Pineapple and coconut is one of my favourite combinations. Last year we went to New Orleans for Mardi Gras, where I practically lived off piña coladas for four days! I’ve wanted to attempt a Vasseur-style escargot ever since I first set foot in Du Pain et Des Idées – I’m proud to say that this version is my very own creation. Since I’ve never actually made an escargot or pain au raisin before, these were a little experimental to say the least.
I decided on a croissant dough – Philippe Conticini’s croissant dough to be precise. Most pain au raisins contain a hidden crème patissière, so I searched for a simple coconut custard recipe. As for the pineapple…..a compote made with fresh pineapple, desiccated coconut and a splash of rum. Then finally, to give them a shiny finish, a Malibu sugar syrup. All the recipes are in fact Conticini’s…..sorry to be predictable, but it just so happened that he had an answer for everything I was looking for. I cooked the pineapple compote for a little longer than his recipe suggested because I wanted it very dry (I was worried that a wet compote would lead to soggy pastries). What I was left with was stickier and sweeter than Conticini himself probably intended, but it worked perfectly with the buttery dough. As soon as the escargots came out the oven, I brushed them with the Malibu syrup to give them a lasting shine. The Malibu’s optional of course – you could just make a plain syrup with sugar and water.
If you fancy attempting these, then I’d suggest starting the day before you want to serve them. On the first day make the croissant dough, pineapple compote and coconut custard, then all you have to do on the following morning is assemble the escargots before leaving them to rise…..and remember, you’re using croissant dough so they’ll need at least 2.5 hours to rise. The following recipes work together almost perfectly, i.e. one quantity of each recipe below will make approximately 16-20 large escargots, with no leftovers (although I will confess to eating a few spoonfuls of pineapple compote whilst working)…..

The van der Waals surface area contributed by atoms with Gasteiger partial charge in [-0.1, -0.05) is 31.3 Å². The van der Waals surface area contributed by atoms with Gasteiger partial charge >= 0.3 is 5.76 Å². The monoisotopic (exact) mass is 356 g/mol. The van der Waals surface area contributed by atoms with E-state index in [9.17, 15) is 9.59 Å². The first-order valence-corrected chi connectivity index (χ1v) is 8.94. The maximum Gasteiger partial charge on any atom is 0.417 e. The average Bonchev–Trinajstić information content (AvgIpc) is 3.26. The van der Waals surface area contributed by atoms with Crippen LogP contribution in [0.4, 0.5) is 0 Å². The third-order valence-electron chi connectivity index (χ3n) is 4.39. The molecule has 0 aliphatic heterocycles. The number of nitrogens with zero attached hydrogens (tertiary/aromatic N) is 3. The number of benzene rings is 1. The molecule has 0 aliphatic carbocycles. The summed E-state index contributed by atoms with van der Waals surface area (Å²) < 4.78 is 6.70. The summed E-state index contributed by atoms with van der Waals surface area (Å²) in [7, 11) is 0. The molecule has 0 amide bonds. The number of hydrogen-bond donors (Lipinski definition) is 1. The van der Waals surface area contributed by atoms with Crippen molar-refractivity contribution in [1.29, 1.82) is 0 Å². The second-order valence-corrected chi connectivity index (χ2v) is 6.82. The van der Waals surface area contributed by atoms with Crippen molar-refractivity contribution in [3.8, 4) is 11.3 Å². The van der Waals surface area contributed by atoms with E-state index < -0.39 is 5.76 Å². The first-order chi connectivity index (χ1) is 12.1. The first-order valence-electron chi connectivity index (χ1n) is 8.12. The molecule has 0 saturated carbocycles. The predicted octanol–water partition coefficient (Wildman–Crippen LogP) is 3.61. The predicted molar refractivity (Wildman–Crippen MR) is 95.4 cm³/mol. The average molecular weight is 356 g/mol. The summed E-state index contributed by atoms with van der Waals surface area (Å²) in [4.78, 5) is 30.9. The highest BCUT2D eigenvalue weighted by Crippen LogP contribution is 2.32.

Step 1 – the croissant dough:
340g plain flour
10g fresh yeast
335g unsalted butter (at room temperature)
8g fine salt
55g caster sugar
40ml semi-skimmed milk
For the ‘poolisch’:
90g plain flour
20g fresh yeast
80ml semi-skimmed milk
Prepare the ‘poolisch’…..
– in a small bowl, mix the flour with the yeast
– add the milk then stir vigorously with a whisk to form a smooth paste
– cover the bowl with cling film and leave to rise for 1-1.5 hours (it will start to bubble)
Prepare the dough…..
– add the yeast to the bowl of an electric mixer, followed by the water and milk (at blood temperature). Cover with the flour, salt, sugar and 85g of the butter (softened slightly), then add the finished poolisch
– mix at low speed until the dough comes together, then at medium speed for a following 5 minutes (to start working the gluten). Transfer the dough to a clean bowl, cover tightly with cling film and leave to rise at room temperature for 1.5 hours (or until it has doubled in size)
– knock back slightly before forming into a neat ball. Wrap the ball of dough in film and chill in the fridge for at least 2 hours
– place the remaining 250g butter between two sheets of baking paper. Use a rolling pin to work the butter into an exact square measuring 15cm x 15cm x 1cm-thick. Store in the fridge until ready to use
– roll the chilled dough into a rectangle 60cm x 20cm. Place the butter-block in the centre, then fold the two edges towards the centre of the butter, overlapping the edges of dough just slightly
– roll the package into a rectangle 60cm x 20cm. Letter-fold the rectangle, then rotate by 90°. Place the dough onto a paper-lined tray, wrap tightly and rest in the fridge for at least 1 hour
– REPEAT THE LETTER-FOLD STEP TWO MORE TIMES, leaving the dough to rest in the fridge for at least 1 hour between each roll and fold
…..once you’ve got to this point the hard part’s over, and you can safely leave your finished croissant dough (well wrapped up in film) in the fridge to rest while you tackle the compote and custard.
Step 2 – the pineapple compote:
370g fresh pineapple
270g coconut purée
40g desiccated coconut
100g caster sugar
15g lemon juice
– peel the pineapple and remove the core, then cut into small dice (of about 0.5cm)
– in a saucepan, mix together the remaining ingredients with the diced pineapple. Cook over a medium-low heat for about 1.5 hours, stirring from time to time
– when the compote is just starting to catch the bottom of the saucepan (i.e. has become very dry), remove from the heat and leave to cool completely